Good Vibrations

Dec. 1, 2010
Noise and vibration reductions are among the many technological improvements in today's breakers.


Justin Odegaard, attachment product specialist, Bobcat

Dennis Hoops, director of rental, Hilti

Kris Zehren, demolition product manager, Wacker Neuson

Jeff Beck, product manager, DeWalt

RER: What are some of the latest technological developments in your breakers and with breakers in general?

Hoops: The latest technological development in Hilti breakers is the use of the brushless motor. This enables the tool to run longer between service intervals and makes the tool less sensitive to fluctuations in electrical current when used with a generator. This motor is also more tolerant of low voltage situations commonly caused from using small gauge extension cords or joining multiple cords together. Standard motors with brushes run the risk of “burning out” under low voltage situations, while a switched reluctance motor (no brushes) is, within limits, capable of running slower and designed to eventually shut itself off to minimize damage to the motor under these same conditions.

Most workers expect a lot of vibration when using a stand-up breaker. Hilti greatly reduces vibration transferred to the operator through an active vibration reduction system (AVR) that is integrated into the tool.

Zehren: Wacker Neuson's new EH 70 electric breaker utilizes 240-V power and delivers best-in-class demolition performance and power/weight ratio. The EH 70 can be used with any construction-grade 3,800-watt portable generator. This breaker was specially developed for intensive use over long periods of time. The end result is a comparatively lightweight design with demolition power and a long lifespan. The high demolition power stems from the shock-optimized percussion system, which generates 52 foot-pounds of single-stroke impact energy with an impact rate of 1,275 bpm. And it is this power, combined with a low weight of 57 pounds that gives the breaker its impressive power/weight ratio. Operators can work extremely effectively with minimum fatigue. With a hand arm vibration value below 5 m/s2, the device can be deployed to the same operators for a full day. The hood design also makes the breaker easier to handle. Its percussion system is designed for extremely low maintenance and minimum levels of wear and tear, making it an extremely cost-efficient choice. The asynchronous motor works without the usual carbon brushes and as such requires zero maintenance.

Beck: The latest technology developments that we see are regarding electronic controls, how to continue to deliver consistent performance while the tool is loaded. Our dedicated hammer design center in Idstein, Germany, is continuing to explore ways to reduce vibration and tool weight through different materials and designs.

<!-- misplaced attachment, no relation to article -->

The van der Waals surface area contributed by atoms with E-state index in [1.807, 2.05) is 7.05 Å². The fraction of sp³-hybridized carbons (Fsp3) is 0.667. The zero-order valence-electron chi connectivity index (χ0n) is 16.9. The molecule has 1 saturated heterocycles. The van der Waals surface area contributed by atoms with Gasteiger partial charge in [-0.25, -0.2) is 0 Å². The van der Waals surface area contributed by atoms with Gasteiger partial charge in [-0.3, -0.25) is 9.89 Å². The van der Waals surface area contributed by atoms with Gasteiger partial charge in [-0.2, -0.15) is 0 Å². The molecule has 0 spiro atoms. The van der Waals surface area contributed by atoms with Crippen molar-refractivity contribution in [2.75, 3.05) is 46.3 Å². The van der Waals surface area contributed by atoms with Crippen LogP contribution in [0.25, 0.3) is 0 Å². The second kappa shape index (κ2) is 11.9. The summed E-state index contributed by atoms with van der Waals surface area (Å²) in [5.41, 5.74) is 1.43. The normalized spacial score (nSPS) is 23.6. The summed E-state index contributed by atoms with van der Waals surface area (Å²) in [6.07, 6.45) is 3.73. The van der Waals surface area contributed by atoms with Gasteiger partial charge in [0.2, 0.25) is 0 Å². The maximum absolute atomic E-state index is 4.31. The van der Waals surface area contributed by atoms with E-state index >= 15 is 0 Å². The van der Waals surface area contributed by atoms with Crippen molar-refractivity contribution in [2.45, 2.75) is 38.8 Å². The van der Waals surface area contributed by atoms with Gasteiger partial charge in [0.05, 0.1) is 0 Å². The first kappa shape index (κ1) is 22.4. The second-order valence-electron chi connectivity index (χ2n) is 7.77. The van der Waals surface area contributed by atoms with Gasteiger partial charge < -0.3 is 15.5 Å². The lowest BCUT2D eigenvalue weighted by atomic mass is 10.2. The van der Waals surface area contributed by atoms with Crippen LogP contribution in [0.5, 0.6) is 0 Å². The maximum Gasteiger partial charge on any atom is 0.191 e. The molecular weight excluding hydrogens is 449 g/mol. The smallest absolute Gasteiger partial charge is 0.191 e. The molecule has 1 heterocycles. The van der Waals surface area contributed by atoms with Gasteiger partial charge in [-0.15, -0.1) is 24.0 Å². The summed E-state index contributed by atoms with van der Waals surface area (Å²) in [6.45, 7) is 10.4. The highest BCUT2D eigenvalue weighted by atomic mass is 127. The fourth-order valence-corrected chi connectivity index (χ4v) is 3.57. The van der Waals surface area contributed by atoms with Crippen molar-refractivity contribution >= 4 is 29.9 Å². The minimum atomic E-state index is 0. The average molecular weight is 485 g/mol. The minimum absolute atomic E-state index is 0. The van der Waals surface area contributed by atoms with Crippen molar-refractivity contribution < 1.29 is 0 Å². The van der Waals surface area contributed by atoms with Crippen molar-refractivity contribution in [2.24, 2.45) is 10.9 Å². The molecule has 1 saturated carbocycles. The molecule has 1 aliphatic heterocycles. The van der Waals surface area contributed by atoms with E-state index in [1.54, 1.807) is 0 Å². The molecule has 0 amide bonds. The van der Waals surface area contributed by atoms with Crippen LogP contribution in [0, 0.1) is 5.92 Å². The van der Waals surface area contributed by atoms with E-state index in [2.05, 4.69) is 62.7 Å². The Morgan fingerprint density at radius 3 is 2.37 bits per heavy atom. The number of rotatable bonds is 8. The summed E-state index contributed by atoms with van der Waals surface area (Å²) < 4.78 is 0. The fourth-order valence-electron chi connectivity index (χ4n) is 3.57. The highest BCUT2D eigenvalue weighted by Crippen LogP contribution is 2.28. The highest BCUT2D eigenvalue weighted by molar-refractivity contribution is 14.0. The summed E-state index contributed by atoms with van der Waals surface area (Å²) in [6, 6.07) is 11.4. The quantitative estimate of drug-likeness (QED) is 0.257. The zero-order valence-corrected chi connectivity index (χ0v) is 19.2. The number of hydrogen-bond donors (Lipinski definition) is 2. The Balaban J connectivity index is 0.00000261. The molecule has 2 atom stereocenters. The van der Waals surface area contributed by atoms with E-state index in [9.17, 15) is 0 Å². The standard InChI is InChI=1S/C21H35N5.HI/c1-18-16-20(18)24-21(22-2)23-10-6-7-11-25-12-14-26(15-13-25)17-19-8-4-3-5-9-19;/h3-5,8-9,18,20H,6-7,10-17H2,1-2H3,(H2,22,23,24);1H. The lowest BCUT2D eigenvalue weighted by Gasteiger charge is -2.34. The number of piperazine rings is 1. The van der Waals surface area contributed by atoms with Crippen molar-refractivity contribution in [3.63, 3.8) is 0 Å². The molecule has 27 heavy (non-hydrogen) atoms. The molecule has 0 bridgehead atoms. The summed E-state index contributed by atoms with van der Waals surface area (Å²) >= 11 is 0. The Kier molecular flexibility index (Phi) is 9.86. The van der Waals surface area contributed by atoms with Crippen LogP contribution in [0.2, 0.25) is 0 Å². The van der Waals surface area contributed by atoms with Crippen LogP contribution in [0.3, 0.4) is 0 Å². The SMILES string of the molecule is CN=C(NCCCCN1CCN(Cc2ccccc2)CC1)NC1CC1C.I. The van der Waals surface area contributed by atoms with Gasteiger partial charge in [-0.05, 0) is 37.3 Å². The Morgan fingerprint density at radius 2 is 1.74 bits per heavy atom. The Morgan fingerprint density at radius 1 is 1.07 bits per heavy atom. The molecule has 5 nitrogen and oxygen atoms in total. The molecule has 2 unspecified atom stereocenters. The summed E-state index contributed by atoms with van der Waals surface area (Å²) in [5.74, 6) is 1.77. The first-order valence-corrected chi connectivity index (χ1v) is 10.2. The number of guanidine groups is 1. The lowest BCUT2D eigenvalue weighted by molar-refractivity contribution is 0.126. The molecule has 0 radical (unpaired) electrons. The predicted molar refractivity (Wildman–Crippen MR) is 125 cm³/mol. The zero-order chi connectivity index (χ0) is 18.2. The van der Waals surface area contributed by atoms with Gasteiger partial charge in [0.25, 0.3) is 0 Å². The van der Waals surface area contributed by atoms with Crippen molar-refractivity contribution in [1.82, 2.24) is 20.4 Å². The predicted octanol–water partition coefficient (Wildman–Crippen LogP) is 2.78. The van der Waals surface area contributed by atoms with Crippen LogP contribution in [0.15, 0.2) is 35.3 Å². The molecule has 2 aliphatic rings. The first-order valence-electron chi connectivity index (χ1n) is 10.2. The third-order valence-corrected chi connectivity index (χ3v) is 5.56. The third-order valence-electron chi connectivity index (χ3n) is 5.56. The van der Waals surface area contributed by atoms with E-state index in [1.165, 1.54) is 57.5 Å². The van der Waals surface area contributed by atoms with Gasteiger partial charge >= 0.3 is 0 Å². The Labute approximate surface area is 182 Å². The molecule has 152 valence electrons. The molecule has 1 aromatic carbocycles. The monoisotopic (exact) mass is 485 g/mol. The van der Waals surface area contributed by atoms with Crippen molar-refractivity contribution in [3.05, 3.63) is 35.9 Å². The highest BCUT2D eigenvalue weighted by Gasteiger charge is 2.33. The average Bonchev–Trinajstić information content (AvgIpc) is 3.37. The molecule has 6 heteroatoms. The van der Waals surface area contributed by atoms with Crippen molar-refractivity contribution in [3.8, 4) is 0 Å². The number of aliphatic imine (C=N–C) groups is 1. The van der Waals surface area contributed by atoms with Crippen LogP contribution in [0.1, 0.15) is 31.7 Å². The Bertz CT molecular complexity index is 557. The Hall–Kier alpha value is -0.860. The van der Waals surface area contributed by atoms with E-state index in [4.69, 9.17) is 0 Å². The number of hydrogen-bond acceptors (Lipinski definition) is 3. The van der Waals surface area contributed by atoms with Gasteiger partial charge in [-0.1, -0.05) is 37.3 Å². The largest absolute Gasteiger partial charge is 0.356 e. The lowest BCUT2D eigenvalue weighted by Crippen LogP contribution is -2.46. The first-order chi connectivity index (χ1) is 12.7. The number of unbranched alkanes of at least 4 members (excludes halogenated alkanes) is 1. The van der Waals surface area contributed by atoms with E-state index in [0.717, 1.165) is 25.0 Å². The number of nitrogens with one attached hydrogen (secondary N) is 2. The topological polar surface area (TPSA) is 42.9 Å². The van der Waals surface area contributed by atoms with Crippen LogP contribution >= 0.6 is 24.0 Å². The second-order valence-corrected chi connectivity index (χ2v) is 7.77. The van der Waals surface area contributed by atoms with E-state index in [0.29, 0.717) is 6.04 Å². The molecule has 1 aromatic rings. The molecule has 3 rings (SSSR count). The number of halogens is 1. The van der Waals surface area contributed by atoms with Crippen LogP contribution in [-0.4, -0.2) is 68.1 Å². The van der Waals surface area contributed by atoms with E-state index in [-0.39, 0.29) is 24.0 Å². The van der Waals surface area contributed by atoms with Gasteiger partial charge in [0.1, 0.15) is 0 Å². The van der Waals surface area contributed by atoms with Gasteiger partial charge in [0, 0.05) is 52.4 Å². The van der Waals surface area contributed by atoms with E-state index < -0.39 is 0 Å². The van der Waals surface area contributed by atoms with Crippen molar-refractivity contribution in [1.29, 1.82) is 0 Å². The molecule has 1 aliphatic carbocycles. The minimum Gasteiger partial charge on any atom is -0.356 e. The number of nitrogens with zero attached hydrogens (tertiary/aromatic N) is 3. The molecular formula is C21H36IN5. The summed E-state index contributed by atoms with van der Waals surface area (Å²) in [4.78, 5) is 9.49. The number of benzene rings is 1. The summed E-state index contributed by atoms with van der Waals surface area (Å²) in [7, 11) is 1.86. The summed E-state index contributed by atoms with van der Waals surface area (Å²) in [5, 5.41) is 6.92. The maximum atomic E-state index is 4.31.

Please give a summary of your breaker product line. What are its strengths?

Odegaard: Bobcat offers breakers in the range of 60 foot-pounds to 1,000 feet, matched to Bobcat's line of loaders and excavators. Most are designed to be quickly and easily switched between excavators and loaders. This is very beneficial for the contractor that owns or uses both on various jobs and to the rental center that rents attachments to loader and excavator operators. Operators can easily perform routine maintenance and daily checks. A multi tool, including a simple go/no-go gauge, is included with the breaker that allows operators to check the wear of the retaining pin and bushing. On most models, if the bushing has been worn beyond the normal range the operator can quickly change in the field without special tools. A range of bits are available include nail points, chisels, blunt points and tamping pads for most models. All breakers have “dry fire” protection and the power cell is suspended with shock absorbers that helps reduce vibration to the operator and machine and helps quiet the breaker.

Hoops: The Hilti breaker line starts with the TE 500, which is a small tool designed for work that is waist high or overhead such as removing wall tiles or light breaking or correction work with a bushing tool or a specialized chisel. The TE 706 AVR is the next step up in size and is used for similar applications where more power is needed. This tool is easy to control for applications like removing floor tiles or breaking out concrete around rebar on vertical walls.

The next series of tools were all developed with similar technological advancements including brushless motors, active vibration reduction, and high power-to-weight ratio. They are primarily used in a downward position for breaking up concrete and asphalt flatwork. The TE 1000 is designed for concrete approximately 4-inches thick, the TE 1500 for 6-inches thick and the all-new TE 3000 for very thick or hard concrete or breaking up large areas like driveways. In many applications, the TE 3000 performs at or above the level of a 60-pound air hammer, which is commonly used for thick concrete or large jobs.